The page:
• Clean and disinfect frequently touched surfaces.

Personal Protective equipment


What are some preventive measures for a nail salon?

Below are tips that will help nail salons improve the working conditions.

  • Reduce exposures to hazardous products by purchasing alternative products and by using appropriate ventilation.
  • Use appropriate respirators to protect employees from harmful gases, vapours, or dusts, as necessary.
  • Use appropriate type of gloves. Make sure equipment such as gloves are made of the correct material for the chemical or product you are working with. There is not one material that will protect from all types of chemicals or products.
  • Store products in small bottles with small openings and label them with the information from the manufacturer's label.
  • Use metal bins with tight, self-closing lids to keep the product that is on a soaked cotton ball from evaporating and entering the air.
  • Use ergonomic furniture that is adjusted for each worker, such as adjustable manicure and pedicure chairs, and tools to reduce musculoskeletal hazards.
  • Train employees on proper ergonomic postures during nail services.
  • Do not provide nail services for a client who has signs of nail infection but rather advise the client to see their health care provider for assessment and treatment.
  • Practice good hand hygiene before and after each client, before and after wearing gloves, and in between breaks in service.
  • Ask clients to also wash their hands thoroughly and dry them before nail treatments.
  • Pedicure blades (credo blades) should be used only once then discarded safely into an approved sharps container.
  • Single-use tools such as pumice stones, toe separators, emery boards for nail filing should be used once and discarded or given to the client for personal use.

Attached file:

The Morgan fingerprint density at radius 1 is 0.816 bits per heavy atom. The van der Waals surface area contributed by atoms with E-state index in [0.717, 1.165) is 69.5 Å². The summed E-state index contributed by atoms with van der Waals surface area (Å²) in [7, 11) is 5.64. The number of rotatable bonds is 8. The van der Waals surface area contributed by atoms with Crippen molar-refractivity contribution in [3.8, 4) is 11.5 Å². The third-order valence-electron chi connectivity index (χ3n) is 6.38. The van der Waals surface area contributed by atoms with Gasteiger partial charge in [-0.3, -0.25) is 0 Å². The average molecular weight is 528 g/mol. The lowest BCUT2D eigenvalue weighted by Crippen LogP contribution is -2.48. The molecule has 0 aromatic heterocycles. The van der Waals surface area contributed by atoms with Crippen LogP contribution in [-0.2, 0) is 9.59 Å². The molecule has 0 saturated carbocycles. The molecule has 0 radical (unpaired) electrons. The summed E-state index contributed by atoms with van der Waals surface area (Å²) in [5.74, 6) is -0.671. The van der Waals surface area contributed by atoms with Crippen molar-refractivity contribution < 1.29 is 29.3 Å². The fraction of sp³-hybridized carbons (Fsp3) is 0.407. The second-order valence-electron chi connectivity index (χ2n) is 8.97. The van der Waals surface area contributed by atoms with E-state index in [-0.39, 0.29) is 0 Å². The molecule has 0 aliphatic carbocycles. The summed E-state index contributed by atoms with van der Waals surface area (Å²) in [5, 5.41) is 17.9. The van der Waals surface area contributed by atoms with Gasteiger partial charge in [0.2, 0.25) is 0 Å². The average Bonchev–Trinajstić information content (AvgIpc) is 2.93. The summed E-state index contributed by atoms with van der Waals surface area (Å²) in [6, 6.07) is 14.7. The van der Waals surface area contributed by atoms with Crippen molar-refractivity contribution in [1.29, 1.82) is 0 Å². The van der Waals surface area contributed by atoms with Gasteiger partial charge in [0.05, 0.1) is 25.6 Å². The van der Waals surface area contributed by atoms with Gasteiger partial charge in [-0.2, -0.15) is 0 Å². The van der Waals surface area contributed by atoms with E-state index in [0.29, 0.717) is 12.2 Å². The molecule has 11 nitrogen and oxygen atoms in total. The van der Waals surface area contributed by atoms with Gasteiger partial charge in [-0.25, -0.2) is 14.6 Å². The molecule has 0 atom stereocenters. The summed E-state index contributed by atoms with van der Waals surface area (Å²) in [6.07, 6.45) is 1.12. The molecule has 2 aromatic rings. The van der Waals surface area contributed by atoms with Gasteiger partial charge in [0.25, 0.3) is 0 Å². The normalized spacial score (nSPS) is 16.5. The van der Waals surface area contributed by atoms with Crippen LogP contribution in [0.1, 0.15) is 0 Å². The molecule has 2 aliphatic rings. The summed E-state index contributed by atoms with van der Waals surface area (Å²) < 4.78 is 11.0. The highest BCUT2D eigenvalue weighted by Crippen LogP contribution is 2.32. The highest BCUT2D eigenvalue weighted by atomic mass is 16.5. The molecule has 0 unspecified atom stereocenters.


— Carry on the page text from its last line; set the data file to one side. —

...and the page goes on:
• Multi-use tools such as nail cutters, cuticle pusher, or cuticle nipper must be cleaned with soap and warm water using a scrub brush and then disinfected after each client.
  • Avoid “double dipping” when using creams or oils. These items should be used in a way that prevents cross contamination.
  • Record if there has been an incident involving blood or bodily fluid exposure and keep this record at the salon. Follow any requirements necessary for your jurisdiction.
  • Follow electrical safety measures.
  • Learn about fire safety, including fire extinguishers.
  • Learn about chemical hazards, WHMIS and SDSs.
  • Learn how to clean equipment and tools properly.
  • Know first aid.
  • Follow company safety rules.
  • Know how to report hazards to your employer.
  • Know how to report injury to the Workers' Compensation Board.

Document last updated on January 25, 2021

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Disclaimer

Although every effort is made to ensure the accuracy, currency and completeness of the information, CCOHS does not guarantee, warrant, represent or undertake that the information provided is correct, accurate or current. CCOHS is not liable for any loss, claim, or demand arising directly or indirectly from any use or reliance upon the information.